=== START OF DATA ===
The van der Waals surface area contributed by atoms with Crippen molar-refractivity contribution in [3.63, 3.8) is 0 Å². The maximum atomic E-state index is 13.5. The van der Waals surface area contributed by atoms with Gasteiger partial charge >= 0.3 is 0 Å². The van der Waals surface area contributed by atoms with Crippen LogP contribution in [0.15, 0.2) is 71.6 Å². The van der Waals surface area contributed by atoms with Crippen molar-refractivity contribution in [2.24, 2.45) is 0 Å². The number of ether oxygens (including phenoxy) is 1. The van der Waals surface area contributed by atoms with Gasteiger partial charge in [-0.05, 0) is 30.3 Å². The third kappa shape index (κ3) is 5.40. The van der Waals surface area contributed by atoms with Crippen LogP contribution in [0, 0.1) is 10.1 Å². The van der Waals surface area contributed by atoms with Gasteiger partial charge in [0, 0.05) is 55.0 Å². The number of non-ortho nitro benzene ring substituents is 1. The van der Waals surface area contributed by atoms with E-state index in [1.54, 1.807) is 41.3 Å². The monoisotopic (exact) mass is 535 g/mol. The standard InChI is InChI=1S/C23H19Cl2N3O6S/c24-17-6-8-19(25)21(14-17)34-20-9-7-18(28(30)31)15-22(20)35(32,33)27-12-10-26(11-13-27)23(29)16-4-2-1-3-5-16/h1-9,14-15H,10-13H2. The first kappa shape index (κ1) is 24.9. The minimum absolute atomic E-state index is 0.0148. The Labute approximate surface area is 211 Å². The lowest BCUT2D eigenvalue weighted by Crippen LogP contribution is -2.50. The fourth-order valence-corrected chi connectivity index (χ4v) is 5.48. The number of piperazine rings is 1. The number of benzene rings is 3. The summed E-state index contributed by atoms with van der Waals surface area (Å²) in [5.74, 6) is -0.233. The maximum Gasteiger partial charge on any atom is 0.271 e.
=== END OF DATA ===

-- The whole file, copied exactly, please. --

The van der Waals surface area contributed by atoms with Crippen molar-refractivity contribution in [3.63, 3.8) is 0 Å². The maximum atomic E-state index is 13.5. The van der Waals surface area contributed by atoms with Gasteiger partial charge >= 0.3 is 0 Å². The van der Waals surface area contributed by atoms with Crippen LogP contribution in [0.15, 0.2) is 71.6 Å². The van der Waals surface area contributed by atoms with Crippen molar-refractivity contribution in [2.24, 2.45) is 0 Å². The number of ether oxygens (including phenoxy) is 1. The van der Waals surface area contributed by atoms with Gasteiger partial charge in [-0.05, 0) is 30.3 Å². The third kappa shape index (κ3) is 5.40. The van der Waals surface area contributed by atoms with Crippen LogP contribution in [0, 0.1) is 10.1 Å². The van der Waals surface area contributed by atoms with Gasteiger partial charge in [0, 0.05) is 55.0 Å². The number of non-ortho nitro benzene ring substituents is 1. The van der Waals surface area contributed by atoms with E-state index in [1.54, 1.807) is 41.3 Å². The monoisotopic (exact) mass is 535 g/mol. The standard InChI is InChI=1S/C23H19Cl2N3O6S/c24-17-6-8-19(25)21(14-17)34-20-9-7-18(28(30)31)15-22(20)35(32,33)27-12-10-26(11-13-27)23(29)16-4-2-1-3-5-16/h1-9,14-15H,10-13H2. The first kappa shape index (κ1) is 24.9. The minimum absolute atomic E-state index is 0.0148. The Labute approximate surface area is 211 Å². The lowest BCUT2D eigenvalue weighted by Crippen LogP contribution is -2.50. The fourth-order valence-corrected chi connectivity index (χ4v) is 5.48. The number of piperazine rings is 1. The number of benzene rings is 3. The summed E-state index contributed by atoms with van der Waals surface area (Å²) in [5.74, 6) is -0.233. The maximum Gasteiger partial charge on any atom is 0.271 e.